On a glorious UK morning at 5am we got up and set out for Lancashire. Once over the now overcast Pennines, we found ourselves arriving at a beautiful higher education campus which was obviously slightly more vacant than usual. The friendly security staff helped us park and we entered the building through an oddly placed, green revolving door. We made our way to the designated meeting spot and waited to connect with the person we had driven 115 miles to see.
Right on time, Dr Judith Brown, Head of Autism Knowledge and Expertise (Child & Clinical), National Autistic Society, appeared and introduced herself to us as “Jude”. The next 80 minutes were amongst the most engaging and enjoyable experience, which left us bubbling over with enthusiasm for what we have embarked on with our PDA Matters organization. Clearly both expert and passionate, Jude is also very lively and engaging. The conversation bantered back and forth between a variety of relevant Autism and PDA topics including Jude’s background and her past and current involvement in Pathological Demand Avoidance.
The most disappointing part of our discussion was learning that despite the all of the UK-based research efforts, the Elizabeth Newson Centre (http://www.pdamatters.org/pda-gold/), autism outreach and awareness and the recent UK Channel 4 series “Born Naughty?” (http://www.channel4.com/programmes/born-naughty) highlighting PDA cases in 2 of the 4 episodes aired in the last 2 months, there is still a vacuum around PDA in the UK. As unacceptable as this seemed to me at the outset, as the concept sank in through my thick cranium it dawned on me that this was simply another twist in the plot. In fact, if anything it makes what we are trying to do with PDA Matters (Raising Awareness and Spreading Hope about Pathological Demand Avoidance – R.A.S.H.) even more needed and not just in the USA!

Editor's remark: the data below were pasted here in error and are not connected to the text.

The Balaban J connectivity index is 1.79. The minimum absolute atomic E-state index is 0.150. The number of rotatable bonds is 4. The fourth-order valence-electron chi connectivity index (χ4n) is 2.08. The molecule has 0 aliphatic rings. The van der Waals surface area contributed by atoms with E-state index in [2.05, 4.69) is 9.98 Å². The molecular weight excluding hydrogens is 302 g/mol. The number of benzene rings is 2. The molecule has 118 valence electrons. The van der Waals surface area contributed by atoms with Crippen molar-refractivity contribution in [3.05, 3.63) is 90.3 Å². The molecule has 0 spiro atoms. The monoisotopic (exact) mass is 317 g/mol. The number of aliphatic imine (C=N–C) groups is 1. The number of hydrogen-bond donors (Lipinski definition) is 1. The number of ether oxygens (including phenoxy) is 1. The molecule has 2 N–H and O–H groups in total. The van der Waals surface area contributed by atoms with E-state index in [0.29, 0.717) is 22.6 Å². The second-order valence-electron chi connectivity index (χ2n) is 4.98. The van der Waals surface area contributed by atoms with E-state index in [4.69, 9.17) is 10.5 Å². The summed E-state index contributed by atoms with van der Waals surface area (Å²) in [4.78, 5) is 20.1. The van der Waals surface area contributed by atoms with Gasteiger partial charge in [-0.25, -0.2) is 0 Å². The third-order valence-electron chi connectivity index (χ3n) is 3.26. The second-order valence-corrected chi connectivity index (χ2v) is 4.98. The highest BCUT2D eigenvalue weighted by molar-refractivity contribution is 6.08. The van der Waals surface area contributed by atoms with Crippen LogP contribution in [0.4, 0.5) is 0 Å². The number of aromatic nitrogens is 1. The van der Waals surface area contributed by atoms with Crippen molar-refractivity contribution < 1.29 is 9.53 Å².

With a great “first” meeting in our rearview mirror, we parked back in front of the house in Nottingham just as the clock turned 3pm. A great use of a day, and still time to connect with another PDA family face-to-face and seek some mutual comfort through sharing our experiences.
For those of you out there feeling down, out, scared, lost or alone, whatever your troubles are, get out there and feel like you are doing something for others and you will find great peace for yourself. To quote that notable kids’ TV program “Yo Gabba Gabba!” (http://www.yogabbagabba.tv/), “Try it, You’ll like it!”